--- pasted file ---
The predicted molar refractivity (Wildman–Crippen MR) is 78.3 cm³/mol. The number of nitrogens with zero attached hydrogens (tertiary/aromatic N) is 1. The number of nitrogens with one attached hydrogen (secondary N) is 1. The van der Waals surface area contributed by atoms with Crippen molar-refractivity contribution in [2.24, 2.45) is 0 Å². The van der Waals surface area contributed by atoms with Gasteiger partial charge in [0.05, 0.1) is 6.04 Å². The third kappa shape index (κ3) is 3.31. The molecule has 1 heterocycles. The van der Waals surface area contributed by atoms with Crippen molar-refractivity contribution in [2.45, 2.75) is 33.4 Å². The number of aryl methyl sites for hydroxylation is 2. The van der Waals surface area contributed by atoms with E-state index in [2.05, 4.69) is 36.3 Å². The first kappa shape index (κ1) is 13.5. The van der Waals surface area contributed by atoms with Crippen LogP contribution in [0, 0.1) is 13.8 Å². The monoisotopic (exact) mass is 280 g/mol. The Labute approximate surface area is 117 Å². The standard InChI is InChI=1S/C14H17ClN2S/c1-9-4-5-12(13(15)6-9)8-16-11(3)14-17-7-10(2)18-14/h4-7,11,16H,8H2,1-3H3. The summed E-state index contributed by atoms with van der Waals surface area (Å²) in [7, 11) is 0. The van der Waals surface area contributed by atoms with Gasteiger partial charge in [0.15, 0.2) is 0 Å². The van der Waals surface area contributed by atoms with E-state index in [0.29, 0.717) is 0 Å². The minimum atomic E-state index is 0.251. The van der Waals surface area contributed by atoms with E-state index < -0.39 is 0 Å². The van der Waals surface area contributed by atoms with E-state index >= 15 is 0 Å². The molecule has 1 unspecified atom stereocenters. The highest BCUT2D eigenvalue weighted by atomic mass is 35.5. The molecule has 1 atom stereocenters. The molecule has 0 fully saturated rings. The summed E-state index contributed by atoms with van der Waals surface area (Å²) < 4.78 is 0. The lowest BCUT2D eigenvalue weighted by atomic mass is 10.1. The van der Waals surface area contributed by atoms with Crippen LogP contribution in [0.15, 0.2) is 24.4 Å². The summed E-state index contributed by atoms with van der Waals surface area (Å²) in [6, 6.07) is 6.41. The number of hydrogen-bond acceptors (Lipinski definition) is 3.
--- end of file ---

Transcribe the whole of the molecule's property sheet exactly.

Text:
The predicted molar refractivity (Wildman–Crippen MR) is 78.3 cm³/mol. The number of nitrogens with zero attached hydrogens (tertiary/aromatic N) is 1. The number of nitrogens with one attached hydrogen (secondary N) is 1. The van der Waals surface area contributed by atoms with Crippen molar-refractivity contribution in [2.24, 2.45) is 0 Å². The van der Waals surface area contributed by atoms with Gasteiger partial charge in [0.05, 0.1) is 6.04 Å². The third kappa shape index (κ3) is 3.31. The molecule has 1 heterocycles. The van der Waals surface area contributed by atoms with Crippen molar-refractivity contribution in [2.45, 2.75) is 33.4 Å². The number of aryl methyl sites for hydroxylation is 2. The van der Waals surface area contributed by atoms with E-state index in [2.05, 4.69) is 36.3 Å². The first kappa shape index (κ1) is 13.5. The van der Waals surface area contributed by atoms with Crippen LogP contribution in [0, 0.1) is 13.8 Å². The monoisotopic (exact) mass is 280 g/mol. The Labute approximate surface area is 117 Å². The standard InChI is InChI=1S/C14H17ClN2S/c1-9-4-5-12(13(15)6-9)8-16-11(3)14-17-7-10(2)18-14/h4-7,11,16H,8H2,1-3H3. The summed E-state index contributed by atoms with van der Waals surface area (Å²) in [7, 11) is 0. The van der Waals surface area contributed by atoms with Gasteiger partial charge in [0.15, 0.2) is 0 Å². The van der Waals surface area contributed by atoms with E-state index in [0.29, 0.717) is 0 Å². The minimum atomic E-state index is 0.251. The van der Waals surface area contributed by atoms with E-state index < -0.39 is 0 Å². The van der Waals surface area contributed by atoms with E-state index >= 15 is 0 Å². The molecule has 1 unspecified atom stereocenters. The highest BCUT2D eigenvalue weighted by atomic mass is 35.5. The molecule has 1 atom stereocenters. The molecule has 0 fully saturated rings. The summed E-state index contributed by atoms with van der Waals surface area (Å²) < 4.78 is 0. The lowest BCUT2D eigenvalue weighted by atomic mass is 10.1. The van der Waals surface area contributed by atoms with Crippen LogP contribution in [0.15, 0.2) is 24.4 Å². The summed E-state index contributed by atoms with van der Waals surface area (Å²) in [6, 6.07) is 6.41. The number of hydrogen-bond acceptors (Lipinski definition) is 3.